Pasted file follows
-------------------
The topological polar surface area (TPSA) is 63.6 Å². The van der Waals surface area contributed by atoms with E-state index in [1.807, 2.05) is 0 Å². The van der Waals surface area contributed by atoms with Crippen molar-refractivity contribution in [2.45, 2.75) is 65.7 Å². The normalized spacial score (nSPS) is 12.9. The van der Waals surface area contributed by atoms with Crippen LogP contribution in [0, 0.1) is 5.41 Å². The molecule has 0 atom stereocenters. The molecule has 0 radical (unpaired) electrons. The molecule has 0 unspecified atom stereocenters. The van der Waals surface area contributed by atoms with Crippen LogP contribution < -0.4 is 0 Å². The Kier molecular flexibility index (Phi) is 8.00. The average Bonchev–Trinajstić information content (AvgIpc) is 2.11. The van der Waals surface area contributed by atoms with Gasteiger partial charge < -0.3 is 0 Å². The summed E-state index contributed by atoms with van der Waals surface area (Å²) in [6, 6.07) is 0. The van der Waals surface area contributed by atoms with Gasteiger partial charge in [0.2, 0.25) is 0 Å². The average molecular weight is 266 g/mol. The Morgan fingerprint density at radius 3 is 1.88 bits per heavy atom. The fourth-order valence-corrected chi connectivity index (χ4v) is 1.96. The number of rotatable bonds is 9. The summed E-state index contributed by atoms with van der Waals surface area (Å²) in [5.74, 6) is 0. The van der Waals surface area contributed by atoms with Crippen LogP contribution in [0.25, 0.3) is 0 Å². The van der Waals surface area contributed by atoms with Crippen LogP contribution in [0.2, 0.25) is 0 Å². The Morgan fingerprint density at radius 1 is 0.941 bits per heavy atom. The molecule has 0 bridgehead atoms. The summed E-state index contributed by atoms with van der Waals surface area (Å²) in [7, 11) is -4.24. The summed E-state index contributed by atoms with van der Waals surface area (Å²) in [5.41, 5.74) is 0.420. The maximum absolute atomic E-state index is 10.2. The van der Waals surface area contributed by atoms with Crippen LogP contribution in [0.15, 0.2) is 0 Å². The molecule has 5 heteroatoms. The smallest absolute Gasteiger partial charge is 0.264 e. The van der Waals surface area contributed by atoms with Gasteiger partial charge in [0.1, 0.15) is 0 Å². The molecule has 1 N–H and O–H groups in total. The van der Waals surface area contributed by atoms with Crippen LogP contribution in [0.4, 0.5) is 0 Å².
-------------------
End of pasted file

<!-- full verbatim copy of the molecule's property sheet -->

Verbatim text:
The topological polar surface area (TPSA) is 63.6 Å². The van der Waals surface area contributed by atoms with E-state index in [1.807, 2.05) is 0 Å². The van der Waals surface area contributed by atoms with Crippen molar-refractivity contribution in [2.45, 2.75) is 65.7 Å². The normalized spacial score (nSPS) is 12.9. The van der Waals surface area contributed by atoms with Crippen LogP contribution in [0, 0.1) is 5.41 Å². The molecule has 0 atom stereocenters. The molecule has 0 radical (unpaired) electrons. The molecule has 0 unspecified atom stereocenters. The van der Waals surface area contributed by atoms with Crippen LogP contribution < -0.4 is 0 Å². The Kier molecular flexibility index (Phi) is 8.00. The average Bonchev–Trinajstić information content (AvgIpc) is 2.11. The van der Waals surface area contributed by atoms with Gasteiger partial charge < -0.3 is 0 Å². The summed E-state index contributed by atoms with van der Waals surface area (Å²) in [6, 6.07) is 0. The van der Waals surface area contributed by atoms with Gasteiger partial charge in [0.2, 0.25) is 0 Å². The average molecular weight is 266 g/mol. The Morgan fingerprint density at radius 3 is 1.88 bits per heavy atom. The fourth-order valence-corrected chi connectivity index (χ4v) is 1.96. The number of rotatable bonds is 9. The summed E-state index contributed by atoms with van der Waals surface area (Å²) in [5.74, 6) is 0. The van der Waals surface area contributed by atoms with Crippen LogP contribution in [0.25, 0.3) is 0 Å². The van der Waals surface area contributed by atoms with Crippen LogP contribution in [0.2, 0.25) is 0 Å². The Morgan fingerprint density at radius 1 is 0.941 bits per heavy atom. The molecule has 0 bridgehead atoms. The summed E-state index contributed by atoms with van der Waals surface area (Å²) in [7, 11) is -4.24. The summed E-state index contributed by atoms with van der Waals surface area (Å²) in [5.41, 5.74) is 0.420. The maximum absolute atomic E-state index is 10.2. The van der Waals surface area contributed by atoms with Crippen LogP contribution in [0.15, 0.2) is 0 Å². The molecule has 5 heteroatoms. The smallest absolute Gasteiger partial charge is 0.264 e. The van der Waals surface area contributed by atoms with Gasteiger partial charge in [0.1, 0.15) is 0 Å². The molecule has 1 N–H and O–H groups in total. The van der Waals surface area contributed by atoms with Crippen LogP contribution in [0.4, 0.5) is 0 Å².